Heading into the weekend, a video tie-in to the post headline. Elvis Costello cut the most famous version of "(What's So Funny 'Bout) Peace, Love and Understanding," but Nick Lowe (who wrote the song) sets a more leisurely pace.

Wednesday, November 11, 2009

Veterans and Remembrance days

With one foot in the U.S. and one in Canada, a Veterans Day thank you to those who served and a Remembrance Day thank you for your sacrifices.

Tuesday, November 10, 2009

Playing grammar referee

As an editor, you break up your fair share of grammar skirmishes and pray no one gets hurt. Yesterday afternoon, one of my creative partners asked me whether "important" or "importantly" was the correct word in this sentence:
More important(ly), can you help us find XXXXX?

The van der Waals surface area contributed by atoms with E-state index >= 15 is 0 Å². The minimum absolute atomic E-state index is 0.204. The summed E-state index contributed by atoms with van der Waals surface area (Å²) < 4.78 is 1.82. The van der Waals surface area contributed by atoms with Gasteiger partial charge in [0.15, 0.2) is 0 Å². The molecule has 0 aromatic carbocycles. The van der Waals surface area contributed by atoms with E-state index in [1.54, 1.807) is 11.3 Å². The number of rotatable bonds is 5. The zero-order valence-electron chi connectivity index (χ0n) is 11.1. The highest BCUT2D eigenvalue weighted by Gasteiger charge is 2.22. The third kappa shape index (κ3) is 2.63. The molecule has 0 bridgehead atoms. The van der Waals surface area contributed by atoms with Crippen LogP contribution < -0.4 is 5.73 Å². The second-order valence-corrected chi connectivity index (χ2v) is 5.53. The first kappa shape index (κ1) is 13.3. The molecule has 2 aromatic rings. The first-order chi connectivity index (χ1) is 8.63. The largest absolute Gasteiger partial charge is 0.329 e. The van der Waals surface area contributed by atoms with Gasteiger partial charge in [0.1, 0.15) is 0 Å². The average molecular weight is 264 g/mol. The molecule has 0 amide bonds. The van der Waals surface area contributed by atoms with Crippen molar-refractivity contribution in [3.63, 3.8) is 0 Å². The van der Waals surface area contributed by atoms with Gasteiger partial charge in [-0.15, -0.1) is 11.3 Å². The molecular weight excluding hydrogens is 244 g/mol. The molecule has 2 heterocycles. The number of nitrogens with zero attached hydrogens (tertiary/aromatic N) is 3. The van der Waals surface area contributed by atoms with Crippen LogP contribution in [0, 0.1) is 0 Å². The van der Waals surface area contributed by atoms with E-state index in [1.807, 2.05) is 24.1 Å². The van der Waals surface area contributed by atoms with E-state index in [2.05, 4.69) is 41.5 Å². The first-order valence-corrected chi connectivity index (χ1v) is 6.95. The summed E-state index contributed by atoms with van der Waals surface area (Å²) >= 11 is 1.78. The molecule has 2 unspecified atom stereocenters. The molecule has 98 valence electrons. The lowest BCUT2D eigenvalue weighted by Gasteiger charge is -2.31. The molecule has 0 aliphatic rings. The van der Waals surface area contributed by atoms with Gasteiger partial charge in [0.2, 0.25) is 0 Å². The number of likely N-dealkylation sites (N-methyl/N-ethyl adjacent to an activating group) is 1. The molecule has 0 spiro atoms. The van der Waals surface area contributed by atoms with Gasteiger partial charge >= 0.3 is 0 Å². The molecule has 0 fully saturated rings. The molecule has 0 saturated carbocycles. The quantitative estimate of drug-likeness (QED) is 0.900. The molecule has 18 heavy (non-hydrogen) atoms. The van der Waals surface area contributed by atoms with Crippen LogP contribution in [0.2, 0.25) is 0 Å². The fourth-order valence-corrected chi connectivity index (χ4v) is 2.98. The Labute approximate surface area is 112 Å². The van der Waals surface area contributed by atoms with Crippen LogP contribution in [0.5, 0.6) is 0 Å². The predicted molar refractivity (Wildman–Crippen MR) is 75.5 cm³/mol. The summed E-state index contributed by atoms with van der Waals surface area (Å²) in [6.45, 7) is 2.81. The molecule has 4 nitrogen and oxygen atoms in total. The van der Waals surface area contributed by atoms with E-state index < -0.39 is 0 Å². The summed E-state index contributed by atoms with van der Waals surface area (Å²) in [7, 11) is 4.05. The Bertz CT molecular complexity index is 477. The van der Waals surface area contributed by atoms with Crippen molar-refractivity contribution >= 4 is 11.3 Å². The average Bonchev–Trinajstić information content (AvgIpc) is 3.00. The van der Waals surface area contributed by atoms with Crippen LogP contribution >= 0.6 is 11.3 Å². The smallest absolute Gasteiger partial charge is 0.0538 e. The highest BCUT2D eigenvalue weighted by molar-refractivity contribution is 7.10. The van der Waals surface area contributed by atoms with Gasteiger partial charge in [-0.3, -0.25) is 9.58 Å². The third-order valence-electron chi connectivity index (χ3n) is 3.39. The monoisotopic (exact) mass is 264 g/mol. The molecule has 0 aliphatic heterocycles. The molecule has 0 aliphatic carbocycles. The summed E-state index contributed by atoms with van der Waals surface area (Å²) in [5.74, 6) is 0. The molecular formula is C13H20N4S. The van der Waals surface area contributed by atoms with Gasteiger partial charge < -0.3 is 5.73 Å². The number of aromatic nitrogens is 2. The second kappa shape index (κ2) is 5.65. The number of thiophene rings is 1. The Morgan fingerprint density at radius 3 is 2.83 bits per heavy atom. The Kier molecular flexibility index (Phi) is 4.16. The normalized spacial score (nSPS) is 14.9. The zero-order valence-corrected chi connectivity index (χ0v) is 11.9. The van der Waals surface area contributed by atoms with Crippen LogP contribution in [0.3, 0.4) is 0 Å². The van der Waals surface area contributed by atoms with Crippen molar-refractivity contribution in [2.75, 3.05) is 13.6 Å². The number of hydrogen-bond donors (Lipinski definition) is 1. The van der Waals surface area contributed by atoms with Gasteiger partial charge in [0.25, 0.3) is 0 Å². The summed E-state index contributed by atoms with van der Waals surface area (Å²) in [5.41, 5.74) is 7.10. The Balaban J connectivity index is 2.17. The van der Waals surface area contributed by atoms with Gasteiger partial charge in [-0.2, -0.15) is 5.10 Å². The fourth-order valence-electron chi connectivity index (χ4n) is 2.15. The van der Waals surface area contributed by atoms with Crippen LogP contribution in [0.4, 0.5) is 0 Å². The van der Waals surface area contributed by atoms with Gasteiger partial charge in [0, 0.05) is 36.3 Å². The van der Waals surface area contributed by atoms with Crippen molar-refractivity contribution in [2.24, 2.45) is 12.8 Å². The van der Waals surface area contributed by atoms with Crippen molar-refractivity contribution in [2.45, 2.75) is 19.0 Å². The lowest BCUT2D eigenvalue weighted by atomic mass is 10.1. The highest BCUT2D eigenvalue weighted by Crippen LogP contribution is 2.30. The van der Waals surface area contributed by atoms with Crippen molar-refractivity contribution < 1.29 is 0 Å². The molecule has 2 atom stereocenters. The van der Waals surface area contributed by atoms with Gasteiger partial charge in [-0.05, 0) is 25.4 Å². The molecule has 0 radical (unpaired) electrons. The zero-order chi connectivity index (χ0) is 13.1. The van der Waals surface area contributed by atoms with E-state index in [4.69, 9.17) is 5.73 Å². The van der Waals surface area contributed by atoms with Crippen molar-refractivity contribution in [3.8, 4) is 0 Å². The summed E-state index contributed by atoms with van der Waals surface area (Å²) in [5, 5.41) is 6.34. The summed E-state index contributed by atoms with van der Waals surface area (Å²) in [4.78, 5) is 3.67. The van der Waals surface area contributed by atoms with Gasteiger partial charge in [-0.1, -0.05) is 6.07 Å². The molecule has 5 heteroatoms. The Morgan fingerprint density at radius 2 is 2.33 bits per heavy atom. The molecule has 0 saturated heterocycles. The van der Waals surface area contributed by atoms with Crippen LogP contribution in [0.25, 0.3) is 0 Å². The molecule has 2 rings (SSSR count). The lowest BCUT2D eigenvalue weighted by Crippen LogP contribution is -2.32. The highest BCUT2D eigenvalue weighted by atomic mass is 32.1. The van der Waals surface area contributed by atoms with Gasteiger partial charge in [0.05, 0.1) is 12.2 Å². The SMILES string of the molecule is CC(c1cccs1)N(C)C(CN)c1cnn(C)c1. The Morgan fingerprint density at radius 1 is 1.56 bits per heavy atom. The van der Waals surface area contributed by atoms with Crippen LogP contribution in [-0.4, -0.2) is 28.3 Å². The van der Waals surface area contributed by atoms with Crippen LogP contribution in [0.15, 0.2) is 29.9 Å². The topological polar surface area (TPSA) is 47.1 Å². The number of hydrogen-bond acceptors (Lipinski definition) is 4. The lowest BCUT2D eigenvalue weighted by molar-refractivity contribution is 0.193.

I'd long ago been taught that's a ly-free zone, with "importantly" being reserved as an adverb to describe to describe an action; for example, "The judge strode importantly to the bench." With a bit of nagging doubt in my head, I did a bit of research to ensure I wasn't wrong.

As it turns out, it's a bit of a sister-kiss: Either one is acceptable usage according to Merriam-Webster's and other authorities, though my web search indicated a slight lean toward "more important." The reasoning is that it's not modifying a verb, it's modifying the entire phrase that follows it--you could think of it as "[What is] more important, can you help us..."

Alas, as with all grammar minutia, whichever way you write it, a stickler on the other side will read it and think "AHA! You big dummy!"...forgetting that it doesn't mean a darn thing in the ability to convey or understand the message. I am reminded of the big-endian vs. small-endian argument among the Lilliputians in Gulliver's Travels. Eat your softboiled egg any way you please.